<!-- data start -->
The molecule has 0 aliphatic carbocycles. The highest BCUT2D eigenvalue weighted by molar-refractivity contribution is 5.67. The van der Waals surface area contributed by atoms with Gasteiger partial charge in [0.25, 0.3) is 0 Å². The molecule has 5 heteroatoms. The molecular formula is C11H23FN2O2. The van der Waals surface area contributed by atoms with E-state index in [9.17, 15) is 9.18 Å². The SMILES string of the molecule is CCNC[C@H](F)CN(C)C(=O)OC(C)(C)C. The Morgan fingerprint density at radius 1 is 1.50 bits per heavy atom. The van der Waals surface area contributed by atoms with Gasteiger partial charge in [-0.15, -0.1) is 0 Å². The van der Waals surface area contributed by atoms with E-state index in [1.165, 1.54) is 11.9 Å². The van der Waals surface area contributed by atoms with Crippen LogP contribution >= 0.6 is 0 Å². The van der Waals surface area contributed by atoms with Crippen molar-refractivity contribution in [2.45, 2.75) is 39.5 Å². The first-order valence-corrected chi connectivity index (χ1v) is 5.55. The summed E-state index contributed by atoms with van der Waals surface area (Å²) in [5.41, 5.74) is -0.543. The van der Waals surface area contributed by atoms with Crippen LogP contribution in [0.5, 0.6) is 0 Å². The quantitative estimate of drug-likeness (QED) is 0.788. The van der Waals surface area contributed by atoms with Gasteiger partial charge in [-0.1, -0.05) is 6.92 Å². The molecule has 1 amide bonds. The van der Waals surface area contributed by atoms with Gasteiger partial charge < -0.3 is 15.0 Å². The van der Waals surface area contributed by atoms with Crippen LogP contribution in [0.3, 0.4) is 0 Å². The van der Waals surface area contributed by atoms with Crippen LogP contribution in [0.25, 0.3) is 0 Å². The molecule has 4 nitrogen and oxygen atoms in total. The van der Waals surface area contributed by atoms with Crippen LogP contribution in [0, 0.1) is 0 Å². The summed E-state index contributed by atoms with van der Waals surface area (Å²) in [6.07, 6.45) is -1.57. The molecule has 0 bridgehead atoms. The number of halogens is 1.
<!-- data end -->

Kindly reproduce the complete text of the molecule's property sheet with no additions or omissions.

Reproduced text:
The molecule has 0 aliphatic carbocycles. The highest BCUT2D eigenvalue weighted by molar-refractivity contribution is 5.67. The van der Waals surface area contributed by atoms with Gasteiger partial charge in [0.25, 0.3) is 0 Å². The molecule has 5 heteroatoms. The molecular formula is C11H23FN2O2. The van der Waals surface area contributed by atoms with E-state index in [9.17, 15) is 9.18 Å². The SMILES string of the molecule is CCNC[C@H](F)CN(C)C(=O)OC(C)(C)C. The Morgan fingerprint density at radius 1 is 1.50 bits per heavy atom. The van der Waals surface area contributed by atoms with Gasteiger partial charge in [-0.15, -0.1) is 0 Å². The van der Waals surface area contributed by atoms with E-state index in [1.165, 1.54) is 11.9 Å². The van der Waals surface area contributed by atoms with Crippen LogP contribution >= 0.6 is 0 Å². The van der Waals surface area contributed by atoms with Crippen molar-refractivity contribution in [2.45, 2.75) is 39.5 Å². The first-order valence-corrected chi connectivity index (χ1v) is 5.55. The summed E-state index contributed by atoms with van der Waals surface area (Å²) in [5.41, 5.74) is -0.543. The van der Waals surface area contributed by atoms with Crippen LogP contribution in [0.5, 0.6) is 0 Å². The quantitative estimate of drug-likeness (QED) is 0.788. The van der Waals surface area contributed by atoms with Gasteiger partial charge in [-0.1, -0.05) is 6.92 Å². The molecule has 1 amide bonds. The van der Waals surface area contributed by atoms with Gasteiger partial charge < -0.3 is 15.0 Å². The van der Waals surface area contributed by atoms with Crippen LogP contribution in [0.3, 0.4) is 0 Å². The van der Waals surface area contributed by atoms with Crippen LogP contribution in [0.25, 0.3) is 0 Å². The molecule has 4 nitrogen and oxygen atoms in total. The van der Waals surface area contributed by atoms with Crippen LogP contribution in [0, 0.1) is 0 Å². The summed E-state index contributed by atoms with van der Waals surface area (Å²) in [6.07, 6.45) is -1.57. The molecule has 0 bridgehead atoms. The number of halogens is 1.